Home > Research > Publications & Outputs > Hydrocarbon pollution in the Niger Delta


Text available via DOI:

View graph of relations

Hydrocarbon pollution in the Niger Delta: geographies of impacts and appraisal of lapses in extant legal framework

Research output: Contribution to journalJournal articlepeer-review

  • Obinna Anejionu
  • Precious-Ann Ahiarammunnah
  • Chinenyendo J. Nri-ezedi
<mark>Journal publication date</mark>09/2015
<mark>Journal</mark>Resources Policy
Number of pages13
Pages (from-to)65-77
Publication StatusPublished
Early online date17/04/15
<mark>Original language</mark>English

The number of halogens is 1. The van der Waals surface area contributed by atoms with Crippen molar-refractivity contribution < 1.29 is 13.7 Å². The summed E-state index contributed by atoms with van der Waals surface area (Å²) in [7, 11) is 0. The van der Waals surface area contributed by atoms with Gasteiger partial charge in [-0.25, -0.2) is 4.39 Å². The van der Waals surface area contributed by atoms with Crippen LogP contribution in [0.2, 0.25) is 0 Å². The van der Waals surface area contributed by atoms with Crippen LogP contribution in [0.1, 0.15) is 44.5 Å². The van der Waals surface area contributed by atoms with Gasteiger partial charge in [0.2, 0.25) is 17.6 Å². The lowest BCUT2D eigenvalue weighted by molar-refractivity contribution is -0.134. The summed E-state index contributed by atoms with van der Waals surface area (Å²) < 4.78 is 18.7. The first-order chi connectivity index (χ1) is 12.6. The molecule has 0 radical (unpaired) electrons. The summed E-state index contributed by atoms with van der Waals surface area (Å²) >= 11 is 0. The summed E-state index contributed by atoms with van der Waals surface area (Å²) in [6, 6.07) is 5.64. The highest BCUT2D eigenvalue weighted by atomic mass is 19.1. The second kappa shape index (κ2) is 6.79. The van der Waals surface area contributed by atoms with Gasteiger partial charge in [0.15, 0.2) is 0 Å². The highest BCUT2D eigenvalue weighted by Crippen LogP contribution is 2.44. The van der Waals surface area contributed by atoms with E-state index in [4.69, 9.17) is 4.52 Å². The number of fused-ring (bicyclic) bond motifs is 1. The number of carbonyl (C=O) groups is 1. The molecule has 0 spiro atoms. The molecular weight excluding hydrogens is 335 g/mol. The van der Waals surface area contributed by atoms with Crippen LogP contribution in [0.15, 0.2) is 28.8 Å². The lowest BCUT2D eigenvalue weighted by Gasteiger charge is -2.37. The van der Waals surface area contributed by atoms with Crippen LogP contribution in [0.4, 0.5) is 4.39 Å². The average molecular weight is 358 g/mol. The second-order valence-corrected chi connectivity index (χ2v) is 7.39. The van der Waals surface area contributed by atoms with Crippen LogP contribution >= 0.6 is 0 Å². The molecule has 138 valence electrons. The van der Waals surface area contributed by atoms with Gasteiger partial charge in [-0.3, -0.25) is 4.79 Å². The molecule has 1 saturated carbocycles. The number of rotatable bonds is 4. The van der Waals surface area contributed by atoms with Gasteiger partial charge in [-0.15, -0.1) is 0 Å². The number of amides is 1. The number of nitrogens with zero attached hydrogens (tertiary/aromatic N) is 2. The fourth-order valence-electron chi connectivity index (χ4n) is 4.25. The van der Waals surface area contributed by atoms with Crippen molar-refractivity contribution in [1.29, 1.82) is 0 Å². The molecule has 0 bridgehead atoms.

The Niger Delta is home to the third largest mangrove forest in the world, endowed with extensive freshwater swamp and tropical rain forests, which are rich in unique biological diversity. However, the region has experienced a wide range of environmental pollution and degradation as a result of decadal extraction of its huge hydrocarbon reserves. Despite the financial benefits accruing from hydrocarbon export, it has raised serious environmental concerns in the region. The pollution has heavily impacted on the ecosystem and health of the inhabitants. Prominent among the hydrocarbon-induced pollution include oil spill, gas flaring, and pipeline explosions. Over 10,000 oil spill and pipeline explosion incidents have been recorded and more than 350 billion cubic metres of gas have been flared in the region in the last 14 years. These have caused huge human and material losses in addition to environmental degradation and poor air quality. The region׳s ecosystem has therefore been declared one of the most endangered ecosystems in the world. This paper reviewed past and current research on the impact of pollutions from oil and gas exploitation activities, alongside the history of hydrocarbon exploration in the region. It importantly outlined the geographies of the pollution, showing their magnitude and spatial spread to demonstrate how they may have impacted on the wellbeing of the inhabitants of the region. In addition, the paper reviewed lapses in the country׳s legal framework that has encouraged such practices harmful to the environment. It critically analysed the failure of the relevant legal framework in imposing responsible attitudes and behaviours on the oil and gas companies towards the environment.